Ridley, who was the 26th player selected overall in the 2018 draft, turned in a strong first season.
Ridley had 92 targets, 64 catches, 821 receiving yards, 12.8 yards per catch and a team-record 10 touchdowns. His touchdown mark set a new franchise record, eclipsing the nine touchdowns caught by former tight end Junior Miller in 1980.
“I think from a production standpoint, you saw Calvin (Ridley’s) speed and explosiveness that we probably talked about on draft night,” Falcons coach Dan Quinn said. “Why do we like him? Why would he be here and I'm hopeful each of you say I get it. And I see why he's here, and the role that he had and why he played.”
Ridley has been gathering information on new offensive coordinator Dirk Koetter, who will replace Steve Sarkisian. Ridley and Sarkisian had worked together at Alabama and that helped his transition into the NFL.
“I heard a couple of things, read a few things and did a little research myself,” Ridley said. “I just see a great offensive coordinator who has done a great job over the years even when he was with the Falcons. I’m really excited.”
Ridley’s stature and build reminds some of the great Marvin Harrison, who was selected 19th overall in the 1996 draft out of Syracuse by the Colts. Ridley is listed at 6-foot-1 and 190 pounds. Harrison was 6-foot and 181 pounds.
“Yes, I know Marvin Harrison,” Ridley said. “He was a great receiver. It’s a great comparison. I want to be Calvin Ridley. I love Marvin Harrison. Great receiver. I want to be my own receiver and make a name for myself. I want to be Calvin Ridley.”
Ridley and Harrison's rookie stats are similar.
Harrison had 118 targets, 64 catches, 836 receiving yards, 13.1 yards per catch and eight touchdowns.
Harrison went on to play 12 more seasons.
He finished with 1,102 catches, eight Pro Bowls and six All-Pro selections. He went in the Pro Football Hall of Fame in the Class of 2016.
How high is Ridley’s ceiling?
“I want to get better,” Ridley said. “My expectations for the yards and stats that I did have, my expectations were better than that. I didn’t reach my goals. They are going to get higher. I’m going to go out there and work to improve. I’m definitely going to get better and come back stronger.”
Ridley will start his work around April when the team’s offseason program opens. For now, it’s marketing deals, relaxation time and getting ready for Super Bowl LIII events around the city.
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“I can’t wait to get back around the guys,” Ridley said. “I miss football. I’m ready to get it back going soon. I’m resting right now.”
After the scouting combine and NFL draft run-up last season, Ridley plans to enjoy his first offseason a little more.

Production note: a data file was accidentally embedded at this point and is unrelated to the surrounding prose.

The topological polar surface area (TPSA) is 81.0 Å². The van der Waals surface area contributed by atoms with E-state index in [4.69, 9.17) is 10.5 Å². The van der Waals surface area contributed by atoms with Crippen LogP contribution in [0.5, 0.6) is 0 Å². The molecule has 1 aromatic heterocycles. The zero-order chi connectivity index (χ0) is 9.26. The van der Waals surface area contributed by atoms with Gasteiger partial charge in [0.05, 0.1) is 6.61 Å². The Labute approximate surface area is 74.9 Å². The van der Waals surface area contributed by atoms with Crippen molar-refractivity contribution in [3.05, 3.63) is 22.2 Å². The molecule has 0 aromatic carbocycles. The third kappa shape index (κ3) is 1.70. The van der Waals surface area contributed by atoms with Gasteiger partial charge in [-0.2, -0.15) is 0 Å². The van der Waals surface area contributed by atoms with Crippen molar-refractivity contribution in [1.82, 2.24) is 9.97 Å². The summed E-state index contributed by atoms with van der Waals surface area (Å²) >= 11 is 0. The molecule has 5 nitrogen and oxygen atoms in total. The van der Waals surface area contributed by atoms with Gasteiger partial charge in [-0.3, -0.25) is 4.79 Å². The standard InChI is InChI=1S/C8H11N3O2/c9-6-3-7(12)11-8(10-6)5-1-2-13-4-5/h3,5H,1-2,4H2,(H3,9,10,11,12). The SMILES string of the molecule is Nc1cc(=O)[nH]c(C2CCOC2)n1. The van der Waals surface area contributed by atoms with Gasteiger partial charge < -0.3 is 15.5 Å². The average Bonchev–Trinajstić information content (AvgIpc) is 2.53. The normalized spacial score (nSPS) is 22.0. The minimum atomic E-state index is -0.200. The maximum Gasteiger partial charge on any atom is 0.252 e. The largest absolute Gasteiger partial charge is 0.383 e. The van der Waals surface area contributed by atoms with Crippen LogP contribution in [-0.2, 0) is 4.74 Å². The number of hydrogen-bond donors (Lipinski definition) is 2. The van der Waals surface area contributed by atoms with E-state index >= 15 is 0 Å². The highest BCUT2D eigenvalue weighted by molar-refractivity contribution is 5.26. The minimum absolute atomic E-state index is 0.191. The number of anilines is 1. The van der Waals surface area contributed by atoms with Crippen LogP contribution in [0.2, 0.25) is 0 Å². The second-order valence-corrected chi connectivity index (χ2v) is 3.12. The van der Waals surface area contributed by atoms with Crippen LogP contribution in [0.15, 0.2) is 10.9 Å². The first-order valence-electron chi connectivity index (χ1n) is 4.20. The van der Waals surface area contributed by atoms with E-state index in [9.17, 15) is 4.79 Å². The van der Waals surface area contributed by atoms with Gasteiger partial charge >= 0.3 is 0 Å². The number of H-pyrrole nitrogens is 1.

“It’s going great,” Ridley said. “I’m actually finishing up my first card deal with (Panini America) as a rookie. I finished that yesterday. I’m just out here in downtown L.A. at this appreciation event for the rookies. I’m having a good time. It’s going pretty good.”
Ridley liked his rookie card.
“They do a great job,” Ridley said. “They have tons and tons of different cards of me and other guys. I feel like they do a great job and it’s awesome. I love it. It’s fun. I like to come to these events. I get to see L.A. It’s pretty cool.”
Ridley wasn’t the only Falcons rookie to turn in a strong season.
“This was a really mature group that took to it quickly,” Quinn said. “They had some excellent mentors that could help bring them along so they could get up to speed quickly.”
Here’s a quick look at the rest of the rookie class:
Isaiah Oliver, cornerback. He was taken in the second-round of the draft (58th overall). He played in 14 games and made two starts. The Colorado product played 240 defensive snaps (22 percent) and received some valuable playing time down the stretch. He could compete for the starting right cornerback spot next season.
Deadrin Senat, defensive tackle. He was drafted in the third-round (90th) overall. He played in 15 games and made two starts. He played 371 defensive snaps (34 percent), made 30 tackles, two tackles for losses and had three quarterback hits.
Ito Smith, running back. He was drafted in the fourth-round (126th overall). His season was cut short by knee surgery, but he showed promise before going down. He played 311 offensive snaps (29.3 percent), rushed 90 times for 315 yards and four touchdowns. He caught 27 of 32 targets for 152 receiving yards.
Russell Gage, wide receiver. He was drafted in the sixth-round (194th overall). He played 280 snaps on special teams (63.6 percent). He only played 60 snaps on offense (5.7 percent) and caught 6 of 10 passes for 63 yards.
Foyesade Oluokun, linebacker. He was a sixth-round pick (200th overall) and turned in a spectacular rookie season. He played 709 snaps total – 527 on defense and 182 on special teams. He played in 16 games and made seven starts. He was the second-leading tackler on the team with 91.
“Coming in, we weren't even thinking he was going to have a leading role,” Quinn said. “Like that's a big assignment to come in. It was guys like De'Vondre (Campbell) and Deion (Jones) to help him develop along the way.”
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